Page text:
Giffords Courage (formerly Americans for Responsible Solutions) was notoriously founded by Congresswoman Gabby Giffords and her husband, retired Navy Captain and astronaut Mark Kelly. They work to reduce gun violence and support lawmakers who support responsible policies through national coalitions made up of an impressive list of veterans, law enforcement officers, faith leaders, educators, parents, and responsible gun owners.
Everytown for Gun Safety is a union of the bipartisan organization Mayors Against Illegal Guns (co-founded by former NYC Mayor Michael Bloomberg and former Boston Mayor Thomas Menino) plus Moms Demand Action for Gun Sense in America, a nonpartisan group mobilizing mothers at the community level. They’re a vocal presence on social media (as are @momsdemand) and have had enormous impact in the fight for gun reform in a short period of time.
Faiths United to Prevent Gun Violence is a faith-based, interdenominational group supporting specific legislation to increase criminal background checks, eliminate high-capacity weapons, and criminalize gun trafficking on the federal level.
The Law Center to Prevent Gun Violence is a national law center offering legal expertise and pro bono support to protect Second Amendment rights while still enacting for laws that will reduce death and injury from firearms. It was created in response to an assault weapon rampage that killed 8 at a San Francisco law firm in 1993.
MomsRising amplifies mothers’ and family voices on issues that affect families, including working toward common sense gun safety reform through legislation.
The Trace This is an independent, nonpartisan, nonprofit journalism startup dedicated to shining a light on America’s gun violence crisis. They focus on the communities most impacted, report on possible fixes, and collaborate with other publications, creating content like this interactive map of gun violence.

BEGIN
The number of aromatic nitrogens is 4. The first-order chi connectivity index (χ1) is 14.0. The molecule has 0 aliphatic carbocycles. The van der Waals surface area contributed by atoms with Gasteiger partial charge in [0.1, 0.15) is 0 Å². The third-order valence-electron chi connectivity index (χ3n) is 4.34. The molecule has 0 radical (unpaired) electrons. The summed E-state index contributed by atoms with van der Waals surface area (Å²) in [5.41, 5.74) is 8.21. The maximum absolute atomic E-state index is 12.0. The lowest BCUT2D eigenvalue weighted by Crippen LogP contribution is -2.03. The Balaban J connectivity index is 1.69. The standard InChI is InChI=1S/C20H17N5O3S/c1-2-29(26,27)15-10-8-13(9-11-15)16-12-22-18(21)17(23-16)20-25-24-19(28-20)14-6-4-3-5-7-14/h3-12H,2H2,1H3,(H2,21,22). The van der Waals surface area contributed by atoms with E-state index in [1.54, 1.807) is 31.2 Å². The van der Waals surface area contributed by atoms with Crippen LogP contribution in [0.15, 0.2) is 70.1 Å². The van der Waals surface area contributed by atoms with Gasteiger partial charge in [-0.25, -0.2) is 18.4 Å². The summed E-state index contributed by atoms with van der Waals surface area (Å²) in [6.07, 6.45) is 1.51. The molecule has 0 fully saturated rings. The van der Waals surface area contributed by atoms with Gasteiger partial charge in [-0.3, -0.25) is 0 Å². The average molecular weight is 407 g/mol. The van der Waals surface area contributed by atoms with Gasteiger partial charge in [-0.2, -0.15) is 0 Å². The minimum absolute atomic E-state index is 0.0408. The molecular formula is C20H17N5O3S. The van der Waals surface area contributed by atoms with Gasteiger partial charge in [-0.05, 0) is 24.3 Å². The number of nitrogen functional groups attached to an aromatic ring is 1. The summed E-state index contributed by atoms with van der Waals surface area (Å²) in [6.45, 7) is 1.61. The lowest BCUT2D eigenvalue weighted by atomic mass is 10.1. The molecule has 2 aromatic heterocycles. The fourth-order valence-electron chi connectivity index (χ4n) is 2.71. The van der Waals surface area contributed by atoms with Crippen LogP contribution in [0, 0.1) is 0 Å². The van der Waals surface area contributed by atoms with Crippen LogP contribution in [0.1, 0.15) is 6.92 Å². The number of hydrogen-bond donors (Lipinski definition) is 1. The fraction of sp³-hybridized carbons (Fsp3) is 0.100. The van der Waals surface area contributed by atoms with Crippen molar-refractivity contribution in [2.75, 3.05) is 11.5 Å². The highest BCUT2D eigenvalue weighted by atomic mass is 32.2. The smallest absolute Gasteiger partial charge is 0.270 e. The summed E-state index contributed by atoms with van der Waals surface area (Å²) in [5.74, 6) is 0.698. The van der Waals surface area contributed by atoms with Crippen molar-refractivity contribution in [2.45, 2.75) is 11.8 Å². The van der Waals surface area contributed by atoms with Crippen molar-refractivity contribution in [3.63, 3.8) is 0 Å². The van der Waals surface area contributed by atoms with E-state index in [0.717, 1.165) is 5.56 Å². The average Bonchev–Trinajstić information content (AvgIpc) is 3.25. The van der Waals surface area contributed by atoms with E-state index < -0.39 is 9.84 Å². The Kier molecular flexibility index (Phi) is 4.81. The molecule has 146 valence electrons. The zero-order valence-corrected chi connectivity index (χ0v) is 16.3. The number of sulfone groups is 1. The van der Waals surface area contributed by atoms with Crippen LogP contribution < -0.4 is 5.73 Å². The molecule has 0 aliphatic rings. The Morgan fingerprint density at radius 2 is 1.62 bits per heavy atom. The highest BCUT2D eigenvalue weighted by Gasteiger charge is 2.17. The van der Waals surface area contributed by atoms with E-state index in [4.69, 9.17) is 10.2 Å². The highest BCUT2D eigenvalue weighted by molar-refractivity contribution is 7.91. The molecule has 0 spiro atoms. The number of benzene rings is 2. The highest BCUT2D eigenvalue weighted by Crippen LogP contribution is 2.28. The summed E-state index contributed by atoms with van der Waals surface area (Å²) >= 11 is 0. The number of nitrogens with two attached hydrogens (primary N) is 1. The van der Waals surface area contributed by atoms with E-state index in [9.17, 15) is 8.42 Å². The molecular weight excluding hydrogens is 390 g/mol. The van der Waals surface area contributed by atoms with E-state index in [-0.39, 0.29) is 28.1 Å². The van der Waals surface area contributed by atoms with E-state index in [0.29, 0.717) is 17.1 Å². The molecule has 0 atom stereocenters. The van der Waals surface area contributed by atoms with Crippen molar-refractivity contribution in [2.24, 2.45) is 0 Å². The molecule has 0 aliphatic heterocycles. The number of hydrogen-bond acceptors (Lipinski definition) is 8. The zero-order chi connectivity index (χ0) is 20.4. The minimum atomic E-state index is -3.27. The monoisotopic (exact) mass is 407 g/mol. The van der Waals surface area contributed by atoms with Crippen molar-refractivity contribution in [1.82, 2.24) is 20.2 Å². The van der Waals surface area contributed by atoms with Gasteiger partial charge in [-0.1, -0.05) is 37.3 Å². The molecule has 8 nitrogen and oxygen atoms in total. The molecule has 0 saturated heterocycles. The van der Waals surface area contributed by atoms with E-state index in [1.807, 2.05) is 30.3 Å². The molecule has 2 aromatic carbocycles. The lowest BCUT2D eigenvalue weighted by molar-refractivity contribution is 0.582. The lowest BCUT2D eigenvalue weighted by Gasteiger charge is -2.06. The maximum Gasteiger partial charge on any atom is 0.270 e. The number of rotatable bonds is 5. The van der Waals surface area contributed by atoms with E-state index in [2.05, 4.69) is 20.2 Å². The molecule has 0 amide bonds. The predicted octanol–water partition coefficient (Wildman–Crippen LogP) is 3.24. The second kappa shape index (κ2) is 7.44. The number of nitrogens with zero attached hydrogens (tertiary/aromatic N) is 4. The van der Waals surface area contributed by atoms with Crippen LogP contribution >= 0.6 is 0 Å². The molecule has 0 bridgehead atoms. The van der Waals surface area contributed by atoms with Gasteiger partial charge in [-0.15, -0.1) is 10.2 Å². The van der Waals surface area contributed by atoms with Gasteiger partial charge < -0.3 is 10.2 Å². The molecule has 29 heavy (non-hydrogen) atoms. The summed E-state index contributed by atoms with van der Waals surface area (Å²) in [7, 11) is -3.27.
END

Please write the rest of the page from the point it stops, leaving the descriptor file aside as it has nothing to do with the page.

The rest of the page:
The US Congress and Senate: This link takes you to the contact info for all federal, state, and local elected officials. These are all individuals who have sworn an oath to represent your interests and you have the right to tell them what those are.
This matters to us
We have military members, hunters and gun owners in our families too. We understand the complexity of the issue. We certainly don’t want to create contention in our comments.
But we care about kids and their wellbeing. Over the years, we’ve discussed everything from crib safety to food safety to car seat safety to ways to eliminate preventable childhood deaths from diseases like polio with vaccinations — for which so many of you showed your amazing support with donations and social shares.
We hope with those same big hearts of yours, you can also consider ways to eliminate preventable firearm deaths in this country.
We know that this is a site that many readers visit as a way to escape the horrible news of the day. Self-preservation is absolutely understandable; if you would rather look at our gift recommendations, play a game of Candy Crush, or binge watch Netflix, then by all means do what you have to do. But we certainly hope you’ll get back to fighting for a safer world for us all when you’re ready.
Thanks for understanding our need to share this today.
-Kristen + Liz